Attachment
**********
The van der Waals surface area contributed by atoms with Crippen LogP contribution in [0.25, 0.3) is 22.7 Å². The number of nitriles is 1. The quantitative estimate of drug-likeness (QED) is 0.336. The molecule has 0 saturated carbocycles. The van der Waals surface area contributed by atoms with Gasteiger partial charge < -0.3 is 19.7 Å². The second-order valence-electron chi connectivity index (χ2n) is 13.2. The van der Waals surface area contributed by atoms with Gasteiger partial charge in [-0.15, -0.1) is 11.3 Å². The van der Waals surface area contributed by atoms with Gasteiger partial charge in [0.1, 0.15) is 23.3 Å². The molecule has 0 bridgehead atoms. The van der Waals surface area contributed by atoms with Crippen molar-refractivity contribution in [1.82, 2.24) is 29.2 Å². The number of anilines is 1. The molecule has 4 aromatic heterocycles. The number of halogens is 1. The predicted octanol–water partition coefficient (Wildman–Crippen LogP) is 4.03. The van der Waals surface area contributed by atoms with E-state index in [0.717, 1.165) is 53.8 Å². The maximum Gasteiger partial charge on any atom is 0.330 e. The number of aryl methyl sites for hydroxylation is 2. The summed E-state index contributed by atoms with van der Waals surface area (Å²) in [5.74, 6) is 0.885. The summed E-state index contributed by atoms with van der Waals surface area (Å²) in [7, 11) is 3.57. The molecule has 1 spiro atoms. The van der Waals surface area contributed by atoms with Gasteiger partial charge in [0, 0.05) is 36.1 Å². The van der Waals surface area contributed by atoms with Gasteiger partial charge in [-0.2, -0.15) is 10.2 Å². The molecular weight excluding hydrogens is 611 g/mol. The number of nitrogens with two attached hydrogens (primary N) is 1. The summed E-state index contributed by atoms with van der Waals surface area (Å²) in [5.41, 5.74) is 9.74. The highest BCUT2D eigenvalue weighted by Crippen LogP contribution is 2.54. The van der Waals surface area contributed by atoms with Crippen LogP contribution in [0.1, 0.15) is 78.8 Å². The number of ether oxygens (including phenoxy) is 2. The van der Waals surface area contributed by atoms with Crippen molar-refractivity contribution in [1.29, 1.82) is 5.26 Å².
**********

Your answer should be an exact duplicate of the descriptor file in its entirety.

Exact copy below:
The van der Waals surface area contributed by atoms with Crippen LogP contribution in [0.25, 0.3) is 22.7 Å². The number of nitriles is 1. The quantitative estimate of drug-likeness (QED) is 0.336. The molecule has 0 saturated carbocycles. The van der Waals surface area contributed by atoms with Gasteiger partial charge < -0.3 is 19.7 Å². The second-order valence-electron chi connectivity index (χ2n) is 13.2. The van der Waals surface area contributed by atoms with Gasteiger partial charge in [-0.15, -0.1) is 11.3 Å². The van der Waals surface area contributed by atoms with Gasteiger partial charge in [0.1, 0.15) is 23.3 Å². The molecule has 0 bridgehead atoms. The van der Waals surface area contributed by atoms with Crippen molar-refractivity contribution in [1.82, 2.24) is 29.2 Å². The number of anilines is 1. The molecule has 4 aromatic heterocycles. The number of halogens is 1. The predicted octanol–water partition coefficient (Wildman–Crippen LogP) is 4.03. The van der Waals surface area contributed by atoms with E-state index in [0.717, 1.165) is 53.8 Å². The maximum Gasteiger partial charge on any atom is 0.330 e. The number of aryl methyl sites for hydroxylation is 2. The summed E-state index contributed by atoms with van der Waals surface area (Å²) in [5.74, 6) is 0.885. The summed E-state index contributed by atoms with van der Waals surface area (Å²) in [7, 11) is 3.57. The molecule has 1 spiro atoms. The van der Waals surface area contributed by atoms with Gasteiger partial charge in [0, 0.05) is 36.1 Å². The van der Waals surface area contributed by atoms with Gasteiger partial charge in [-0.2, -0.15) is 10.2 Å². The molecular weight excluding hydrogens is 611 g/mol. The number of nitrogens with two attached hydrogens (primary N) is 1. The summed E-state index contributed by atoms with van der Waals surface area (Å²) in [5.41, 5.74) is 9.74. The highest BCUT2D eigenvalue weighted by Crippen LogP contribution is 2.54. The van der Waals surface area contributed by atoms with Crippen LogP contribution in [0.1, 0.15) is 78.8 Å². The number of ether oxygens (including phenoxy) is 2. The van der Waals surface area contributed by atoms with Crippen molar-refractivity contribution in [1.29, 1.82) is 5.26 Å².